The chairman of Hong Kong’s leading journalist group found guilty of obstructing a police officer

HONG KONG — The chairman of Hong Kong’s leading journalist group was found guilty of obstructing a police officer on Monday in a court case that sparked concerns about the city's declining press freedom.

Ronson Chan, chairman of the Hong Kong Journalists Association and a journalist of online news outlet Channel C, was arrested last September while he was on his way to a reporting assignment. He was accused of refusing to show the plainclothes officer his identity card upon request.

Chan's arrest fuelled concerns about the erosion of media freedom in Hong Kong after Beijing imposed a national security law to crush dissent following the city's massive pro-democracy protests in 2019. The former British colony was promised to keep its Western-style civil liberties for 50 years when it returned to Chinese rule in 1997.

Magistrate Leung Ka-kie on Monday ruled that Chan had deliberately obstructed the officer from carrying out her duty and failed to take out his identity card in a timely manner. He kept asking the officer questions “recklessly,” she said.

He will be sentenced later and could face a maximum penalty of two years in prison.

Speaking to reporters before the hearing, Chan said he was calm.

“No matter how the outcome is, it’s not the end of the day,” he said.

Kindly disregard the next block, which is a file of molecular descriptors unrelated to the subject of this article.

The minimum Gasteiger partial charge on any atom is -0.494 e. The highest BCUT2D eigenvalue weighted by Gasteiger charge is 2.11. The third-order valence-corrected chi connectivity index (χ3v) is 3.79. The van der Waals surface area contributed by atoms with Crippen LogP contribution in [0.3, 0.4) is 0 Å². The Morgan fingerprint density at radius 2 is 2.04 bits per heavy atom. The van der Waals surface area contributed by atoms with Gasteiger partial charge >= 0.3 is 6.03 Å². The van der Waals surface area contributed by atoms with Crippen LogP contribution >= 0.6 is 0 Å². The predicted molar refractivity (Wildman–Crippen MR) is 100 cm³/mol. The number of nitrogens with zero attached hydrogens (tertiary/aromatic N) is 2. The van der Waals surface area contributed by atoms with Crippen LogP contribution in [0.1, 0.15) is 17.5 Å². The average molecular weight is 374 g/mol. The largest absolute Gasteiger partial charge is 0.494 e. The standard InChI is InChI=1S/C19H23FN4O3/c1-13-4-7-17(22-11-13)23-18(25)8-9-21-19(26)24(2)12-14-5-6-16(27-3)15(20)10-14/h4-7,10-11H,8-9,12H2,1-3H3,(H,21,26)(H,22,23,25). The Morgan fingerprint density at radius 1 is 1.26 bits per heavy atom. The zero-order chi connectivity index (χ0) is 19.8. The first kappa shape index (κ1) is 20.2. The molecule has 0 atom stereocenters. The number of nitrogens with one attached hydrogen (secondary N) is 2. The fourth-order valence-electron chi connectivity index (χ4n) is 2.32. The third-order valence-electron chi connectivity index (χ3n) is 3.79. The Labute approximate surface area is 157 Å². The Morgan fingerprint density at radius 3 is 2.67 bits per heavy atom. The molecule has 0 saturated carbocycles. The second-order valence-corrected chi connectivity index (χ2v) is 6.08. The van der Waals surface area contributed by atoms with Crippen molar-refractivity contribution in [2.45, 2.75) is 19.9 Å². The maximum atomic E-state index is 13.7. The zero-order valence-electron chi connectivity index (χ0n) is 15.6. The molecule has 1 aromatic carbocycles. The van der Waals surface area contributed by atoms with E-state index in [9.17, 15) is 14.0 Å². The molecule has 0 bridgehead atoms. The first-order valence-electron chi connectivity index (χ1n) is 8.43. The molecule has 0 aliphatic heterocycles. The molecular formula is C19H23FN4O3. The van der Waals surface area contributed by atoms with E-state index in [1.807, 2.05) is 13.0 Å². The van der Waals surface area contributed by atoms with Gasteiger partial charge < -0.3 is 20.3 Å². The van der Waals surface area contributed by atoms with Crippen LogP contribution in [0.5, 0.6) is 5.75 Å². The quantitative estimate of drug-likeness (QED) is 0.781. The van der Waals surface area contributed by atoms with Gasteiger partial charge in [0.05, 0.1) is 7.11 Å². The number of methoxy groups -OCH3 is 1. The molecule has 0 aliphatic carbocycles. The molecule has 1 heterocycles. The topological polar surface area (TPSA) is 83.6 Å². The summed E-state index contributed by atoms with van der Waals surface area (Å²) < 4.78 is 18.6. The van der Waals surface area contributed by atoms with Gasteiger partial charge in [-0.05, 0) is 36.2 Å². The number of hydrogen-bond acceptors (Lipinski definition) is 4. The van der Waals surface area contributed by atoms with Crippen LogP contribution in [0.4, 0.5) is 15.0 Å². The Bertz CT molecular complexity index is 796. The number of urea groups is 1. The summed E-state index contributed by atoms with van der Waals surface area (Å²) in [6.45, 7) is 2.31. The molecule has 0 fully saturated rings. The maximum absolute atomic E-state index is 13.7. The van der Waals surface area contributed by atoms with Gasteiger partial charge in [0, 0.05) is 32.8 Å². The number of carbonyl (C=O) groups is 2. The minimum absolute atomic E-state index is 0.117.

In the crackdown following the 2019 protests, two vocal media outlets — Apple Daily and Stand News — have been forced to shut down and some of their top managers have been prosecuted. Two former top editors at Stand News, where Chan used to work, were tried for sedition. A verdict is scheduled for November.

Pro-Beijing media outlets have attacked the association and Chan, calling the professional group an anti-China political tool in their reports.

Hong Kong, once seen as a bastion of media freedom in Asia, ranked 140th out of 180 countries and territories in Reporters Without Borders’ latest World Press Freedom Index. The organization said the city saw an “unprecedented setback” since 2020, when the security law was imposed.

But Beijing and Hong Kong authorities said the law helped bring stability back to the city following the anti-government protests in 2019.


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